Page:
Australian Cultural Exchange: Money

What we thought was wrong. We were thinking, Oh, the Australian dollar is like what the Canadian dollar used to be, especially for those of us living across the border, you know before the American dollar went to the toilet. Much to our dismay, the fates of both the Canadian and Australian dollars are the same: they have reached near equality to the American dollar. Of course, I’m pretty sure that has little to do with the achievements of those two countries’ dollars and more to do with the aforementioned fate of the American dollar. We’ve sunk to their level. Even when we were registering for the conference a few months ago, it seemed like there was some semblance of a discount in the exchange. Whenever we exchanged cash, there was between 95-99 Aussie cents to the American dollar. So for all intents and purposes: the same. Especially when all but the Melbourne airport exchange charged a small obnoxious fee.

Stuff’s expensive in Australia, yo! If the exchange would’ve been more in our favor, things would’ve balanced out, but thanks to our president (and I blame him ’cause it’s easy), there was no balancing out nothin’.

Things we noticed that are particularly expensive: Food/Going out to eat or getting coffee; books; CD’s; movie tickets.

Food is probably what we spent most day to day money on, I’d guess. Even McDonald’s was a little like Whoa! But we sure weren’t going to eat at McDonald’s every damn day (though like I said, yay for their coffee.) I’ll get into what we ate later, cos you know that’s important. But things were often more expensive than they are here across the board. When an omelet is around $10 or more, you know things are a little scewed.

The average price of a CD is about $25. Their sale stickers often say “Only $19.95!” What? Not on sale. We hit up both chain and indie stores. Some cool used places too where things were cheaper, but still. Books were ridiculous. We found some really cool bookstores, but I wasn’t about to pay $40 for paperbacks that looked interesting enough, but not enough for a spur of the moment purchase. Ernie found Australian plays, including one that we saw at the congress, so that was worth the cash. I jotted down some titles that are probably available here, or at least Amazon.uk where even after the import, I could still probably get them cheaper.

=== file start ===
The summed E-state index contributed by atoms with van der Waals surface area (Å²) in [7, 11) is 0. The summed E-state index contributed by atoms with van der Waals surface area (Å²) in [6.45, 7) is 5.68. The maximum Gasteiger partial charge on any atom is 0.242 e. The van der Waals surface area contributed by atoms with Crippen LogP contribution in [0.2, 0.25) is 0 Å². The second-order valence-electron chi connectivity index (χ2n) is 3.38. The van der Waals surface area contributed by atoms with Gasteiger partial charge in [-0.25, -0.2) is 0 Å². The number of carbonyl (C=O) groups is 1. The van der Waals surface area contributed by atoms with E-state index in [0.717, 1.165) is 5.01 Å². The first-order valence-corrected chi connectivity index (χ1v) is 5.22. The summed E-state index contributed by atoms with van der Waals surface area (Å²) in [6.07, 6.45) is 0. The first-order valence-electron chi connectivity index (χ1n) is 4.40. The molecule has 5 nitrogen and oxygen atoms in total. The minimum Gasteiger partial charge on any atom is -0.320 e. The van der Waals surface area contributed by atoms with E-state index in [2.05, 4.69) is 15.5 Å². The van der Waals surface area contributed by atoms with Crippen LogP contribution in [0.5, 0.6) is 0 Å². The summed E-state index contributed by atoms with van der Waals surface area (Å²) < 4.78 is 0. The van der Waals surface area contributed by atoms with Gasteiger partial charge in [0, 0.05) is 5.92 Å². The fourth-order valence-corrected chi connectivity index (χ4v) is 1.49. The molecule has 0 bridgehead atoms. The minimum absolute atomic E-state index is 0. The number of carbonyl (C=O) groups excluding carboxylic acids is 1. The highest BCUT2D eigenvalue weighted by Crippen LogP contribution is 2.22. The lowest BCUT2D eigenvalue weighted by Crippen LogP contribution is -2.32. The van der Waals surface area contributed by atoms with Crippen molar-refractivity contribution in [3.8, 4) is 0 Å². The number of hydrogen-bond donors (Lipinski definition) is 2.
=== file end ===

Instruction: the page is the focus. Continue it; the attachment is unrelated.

We went to see a movie in Sydney. Tickets were $16. Hellawhat?! We saw the new Indiana Jones (which was fun, and fun seeing it with Cate Blanchett’s people). Maybe cos it was the day after the opening at the theatre where Miss Blanchett attended the premier, or the particular time, or what. Don’t know. But ‘spensive! For $16, I want to ride in the jeep with Harrison Ford myself!

So, that’s money. We took some change with us out of Australia’s economy. Hope it doesn’t miss it too much. We tried not to, but being the caffeine addicts we are, the only coffee place we found in our neck of the Sydney airport didn’t take plastic, and we’d spent all our Aussie cash. I tried to exchange $10, but with a bloody $3 fee, we wouldn’t have enough. So I exchanged a $20, bought our coffee and some gum, and just said to hell with out. Their change is funny. The $2 coins are the smallest coin, except for their nickel. Their dollar coins are a little bigger. Their 20 cent coins are bigger than our quarters. Their 50 cent pieces could really do some damage. They got rid of pennies about 20 years ago, and round up or down at the register. And I guess they tried introducing a $5 coin, but the people rebelled. Just like the US gov’t trying to shove dollar coins down our throats every once in a decade, the Australian people have their limits.

Okay, I go for real now. Peace be with you and all that jazz.

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